CHICAGO — Europe’s Ariane 5 heavy-lift rocket on April 26 successfully placed two telecommunications satellites – one military, one commercial – into geostationary transfer orbit, the Arianespace launch consortium said.
The launch, which had been delayed from mid-April for two unrelated anomalies relating to the rocket, is the first of what Arianespace hopes will be at least six, and perhaps seven, Ariane 5 flights in 2015 as the company juggles launch manifests for the Soyuz medium-lift and the Vega small-satellite launcher in addition to Ariane 5.
Operating from Europe’s Guiana Space Center in French Guiana, on the northeast coast of South America, the Ariane 5 placed into orbit the Sicral 2 military communications satellite, carrying a UHF- and SHF-band payload for the French and Italian defense ministries.
The 4,400-kilogram Sicral 2 represents a high-water mark in European military satellite communications cooperation that is unlikely to be matched anytime soon. Given conflicting deadlines among Europe’s existing military satellite telecommunications nations – France, Britain, Italy, Germany and Spain – the next-generation spacecraft are likely to be national efforts.
For Sicral 2, France and Italy agreed to provide separate payloads, sharing satellite construction and launch charges. The two nations are also sharing a Ka-band broadband military communications satellite, called Athena-Fidus, which was launched in 2014. Both Sicral 2 and Athena-Fidus were built by Thales Alenia Space of France and Italy.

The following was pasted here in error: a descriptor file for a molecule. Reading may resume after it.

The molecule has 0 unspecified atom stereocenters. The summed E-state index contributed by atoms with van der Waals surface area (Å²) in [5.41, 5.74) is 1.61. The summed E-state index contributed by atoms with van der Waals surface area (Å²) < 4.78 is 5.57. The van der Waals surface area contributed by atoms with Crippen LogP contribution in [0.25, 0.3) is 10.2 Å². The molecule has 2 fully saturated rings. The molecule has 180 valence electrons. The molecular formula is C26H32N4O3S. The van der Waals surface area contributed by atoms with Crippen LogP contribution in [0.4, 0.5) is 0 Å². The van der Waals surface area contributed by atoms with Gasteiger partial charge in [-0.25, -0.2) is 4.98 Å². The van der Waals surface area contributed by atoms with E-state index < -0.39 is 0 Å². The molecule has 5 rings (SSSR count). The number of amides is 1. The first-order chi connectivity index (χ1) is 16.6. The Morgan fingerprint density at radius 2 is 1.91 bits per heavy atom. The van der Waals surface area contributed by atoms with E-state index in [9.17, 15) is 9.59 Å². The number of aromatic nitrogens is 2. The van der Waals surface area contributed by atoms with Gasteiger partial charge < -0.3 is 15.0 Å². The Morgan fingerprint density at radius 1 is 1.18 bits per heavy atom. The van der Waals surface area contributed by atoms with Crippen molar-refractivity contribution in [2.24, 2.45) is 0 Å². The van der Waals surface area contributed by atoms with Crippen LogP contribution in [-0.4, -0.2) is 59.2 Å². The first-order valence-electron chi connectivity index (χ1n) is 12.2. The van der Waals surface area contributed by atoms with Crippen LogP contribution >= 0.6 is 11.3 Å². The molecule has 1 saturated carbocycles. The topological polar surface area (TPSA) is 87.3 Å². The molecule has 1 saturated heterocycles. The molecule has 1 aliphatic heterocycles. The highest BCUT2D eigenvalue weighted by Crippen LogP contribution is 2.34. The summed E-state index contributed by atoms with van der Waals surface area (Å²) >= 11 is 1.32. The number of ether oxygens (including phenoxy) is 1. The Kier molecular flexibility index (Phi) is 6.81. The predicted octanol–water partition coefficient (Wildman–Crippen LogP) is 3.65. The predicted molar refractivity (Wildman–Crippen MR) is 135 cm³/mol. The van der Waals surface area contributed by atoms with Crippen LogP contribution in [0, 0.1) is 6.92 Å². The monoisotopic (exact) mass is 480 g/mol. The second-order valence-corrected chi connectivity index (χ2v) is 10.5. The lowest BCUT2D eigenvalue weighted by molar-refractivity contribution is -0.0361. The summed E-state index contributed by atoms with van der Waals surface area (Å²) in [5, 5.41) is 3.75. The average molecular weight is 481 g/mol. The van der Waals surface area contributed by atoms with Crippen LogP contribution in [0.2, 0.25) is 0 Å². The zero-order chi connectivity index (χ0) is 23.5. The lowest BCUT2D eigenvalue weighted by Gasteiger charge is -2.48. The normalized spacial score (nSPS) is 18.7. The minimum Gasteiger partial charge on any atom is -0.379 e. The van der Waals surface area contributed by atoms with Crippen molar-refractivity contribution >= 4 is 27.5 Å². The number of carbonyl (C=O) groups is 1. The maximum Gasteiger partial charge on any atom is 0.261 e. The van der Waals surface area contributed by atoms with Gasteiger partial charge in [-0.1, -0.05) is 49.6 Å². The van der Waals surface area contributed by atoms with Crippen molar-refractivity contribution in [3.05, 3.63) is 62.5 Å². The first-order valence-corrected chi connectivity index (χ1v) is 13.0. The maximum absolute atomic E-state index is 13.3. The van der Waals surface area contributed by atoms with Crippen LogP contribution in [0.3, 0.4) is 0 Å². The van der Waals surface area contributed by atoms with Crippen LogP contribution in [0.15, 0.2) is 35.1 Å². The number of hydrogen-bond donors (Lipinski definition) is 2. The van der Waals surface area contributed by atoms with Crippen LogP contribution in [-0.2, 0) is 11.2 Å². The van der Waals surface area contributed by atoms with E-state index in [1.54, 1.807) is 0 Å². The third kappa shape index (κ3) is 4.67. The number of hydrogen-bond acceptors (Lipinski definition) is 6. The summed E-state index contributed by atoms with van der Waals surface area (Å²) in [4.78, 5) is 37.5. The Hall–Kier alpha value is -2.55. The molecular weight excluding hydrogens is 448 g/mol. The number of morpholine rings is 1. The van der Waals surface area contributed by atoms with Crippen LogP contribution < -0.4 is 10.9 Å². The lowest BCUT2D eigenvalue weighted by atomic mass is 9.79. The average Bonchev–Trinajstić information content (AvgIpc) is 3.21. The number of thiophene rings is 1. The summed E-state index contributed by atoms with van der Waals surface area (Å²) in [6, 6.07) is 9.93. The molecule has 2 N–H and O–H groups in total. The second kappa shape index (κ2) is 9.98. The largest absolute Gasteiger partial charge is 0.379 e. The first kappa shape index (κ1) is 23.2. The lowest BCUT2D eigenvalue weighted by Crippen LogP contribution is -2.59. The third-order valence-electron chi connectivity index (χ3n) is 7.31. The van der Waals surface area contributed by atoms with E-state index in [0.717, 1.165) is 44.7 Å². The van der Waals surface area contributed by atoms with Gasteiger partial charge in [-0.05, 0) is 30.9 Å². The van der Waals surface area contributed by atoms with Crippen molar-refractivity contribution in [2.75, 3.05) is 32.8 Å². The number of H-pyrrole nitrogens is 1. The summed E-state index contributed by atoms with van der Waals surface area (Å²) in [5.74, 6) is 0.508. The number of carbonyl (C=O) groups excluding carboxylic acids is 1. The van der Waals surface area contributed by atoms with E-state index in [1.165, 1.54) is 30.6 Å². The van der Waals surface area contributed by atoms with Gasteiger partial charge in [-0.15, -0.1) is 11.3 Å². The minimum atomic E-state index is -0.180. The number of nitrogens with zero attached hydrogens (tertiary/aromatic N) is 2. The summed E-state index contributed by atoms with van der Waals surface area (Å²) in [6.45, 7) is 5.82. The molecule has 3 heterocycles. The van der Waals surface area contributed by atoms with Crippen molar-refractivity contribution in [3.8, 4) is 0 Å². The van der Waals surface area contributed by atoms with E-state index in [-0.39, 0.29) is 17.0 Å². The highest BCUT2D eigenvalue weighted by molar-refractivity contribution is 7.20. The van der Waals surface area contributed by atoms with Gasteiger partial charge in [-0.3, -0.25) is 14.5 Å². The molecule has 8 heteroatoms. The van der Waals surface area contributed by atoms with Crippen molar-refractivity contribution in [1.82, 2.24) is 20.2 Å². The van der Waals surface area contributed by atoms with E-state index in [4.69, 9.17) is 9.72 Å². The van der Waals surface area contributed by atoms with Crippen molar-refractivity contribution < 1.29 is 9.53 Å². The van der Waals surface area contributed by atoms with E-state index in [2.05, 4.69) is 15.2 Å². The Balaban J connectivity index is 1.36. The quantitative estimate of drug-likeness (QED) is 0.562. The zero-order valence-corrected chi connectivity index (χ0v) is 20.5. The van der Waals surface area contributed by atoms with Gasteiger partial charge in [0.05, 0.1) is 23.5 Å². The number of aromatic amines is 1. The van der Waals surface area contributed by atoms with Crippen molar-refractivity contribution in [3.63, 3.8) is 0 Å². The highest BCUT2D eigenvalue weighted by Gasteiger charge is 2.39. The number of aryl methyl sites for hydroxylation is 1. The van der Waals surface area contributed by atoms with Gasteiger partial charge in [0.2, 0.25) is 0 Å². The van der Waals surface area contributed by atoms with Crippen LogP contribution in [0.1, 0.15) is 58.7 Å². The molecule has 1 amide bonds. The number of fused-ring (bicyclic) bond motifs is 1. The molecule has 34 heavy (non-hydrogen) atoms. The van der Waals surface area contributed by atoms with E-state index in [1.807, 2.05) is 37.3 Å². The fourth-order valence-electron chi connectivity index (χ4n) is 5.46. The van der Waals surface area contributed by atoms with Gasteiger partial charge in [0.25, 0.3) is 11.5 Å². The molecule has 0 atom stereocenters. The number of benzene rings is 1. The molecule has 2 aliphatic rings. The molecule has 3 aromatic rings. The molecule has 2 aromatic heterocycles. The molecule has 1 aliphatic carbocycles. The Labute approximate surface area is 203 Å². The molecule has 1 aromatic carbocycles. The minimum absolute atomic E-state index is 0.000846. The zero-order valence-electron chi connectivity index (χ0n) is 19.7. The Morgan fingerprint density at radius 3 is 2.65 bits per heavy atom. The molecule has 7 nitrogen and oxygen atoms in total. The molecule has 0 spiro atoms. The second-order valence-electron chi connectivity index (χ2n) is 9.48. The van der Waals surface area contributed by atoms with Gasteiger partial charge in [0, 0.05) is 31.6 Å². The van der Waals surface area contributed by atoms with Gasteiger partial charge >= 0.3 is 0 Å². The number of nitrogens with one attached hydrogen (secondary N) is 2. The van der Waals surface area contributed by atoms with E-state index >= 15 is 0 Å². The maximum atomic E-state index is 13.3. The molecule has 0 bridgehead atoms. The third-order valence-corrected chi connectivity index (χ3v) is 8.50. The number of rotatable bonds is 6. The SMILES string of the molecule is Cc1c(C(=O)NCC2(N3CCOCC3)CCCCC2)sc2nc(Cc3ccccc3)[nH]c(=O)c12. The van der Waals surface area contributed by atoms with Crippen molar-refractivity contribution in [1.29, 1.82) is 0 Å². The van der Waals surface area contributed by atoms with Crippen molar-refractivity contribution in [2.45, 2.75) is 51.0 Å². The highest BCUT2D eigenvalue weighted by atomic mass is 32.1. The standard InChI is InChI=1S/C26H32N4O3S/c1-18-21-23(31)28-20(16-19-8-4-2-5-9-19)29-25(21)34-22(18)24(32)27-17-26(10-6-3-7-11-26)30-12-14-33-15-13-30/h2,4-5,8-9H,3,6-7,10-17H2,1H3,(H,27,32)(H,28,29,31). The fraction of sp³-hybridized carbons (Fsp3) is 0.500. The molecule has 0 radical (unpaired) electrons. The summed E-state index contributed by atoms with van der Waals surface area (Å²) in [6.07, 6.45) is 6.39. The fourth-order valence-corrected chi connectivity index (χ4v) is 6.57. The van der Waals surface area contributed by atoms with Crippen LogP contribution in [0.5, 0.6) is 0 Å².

Sicral 2 is designed to provide 7.7 kilowatts of power to its payload at the end of its 15-year service life. It is scheduled to operate from 37 degrees east.
European officials agree that hundreds of millions of euros/dollars could be saved by coordinating milsatcom efforts. Aside what for now remains the unique case of France and Italy with Sicral 2 and Athena-Fidus, attempts to coordinate have failed.
Riding in the Ariane 5 upper berth, which is reserved for the heavier of the two satellites, was the Thor 7 satellite owned by Telenor Satellite Broadcasting of Norway.
Built by Space Systems/Loral of Palo Alto, California, the 4,600-kilogram Thor 7 carries 21 Ku-band transponders and the equivalent of 25 Ka-band transponders. Oslo-based Telenor is using the satellite to break into the market for Ka-band broadband maritime communications, with the focus on the North Atlantic.
Thor 7 is designed to provide 9.9 kilowatts of power to the payload at the end of its 15-year service life. It will operate from Telenor’s 0.8 degrees west orbital slot.
Telespazio of Rome, which managed the Sicral 2 launch on behalf of the French and Italian defense ministries, said the satellite was healthy in orbit and sending signals. Thor 7 owner Telenor Satellite Broadcasting said Thor 7 was healthy as well.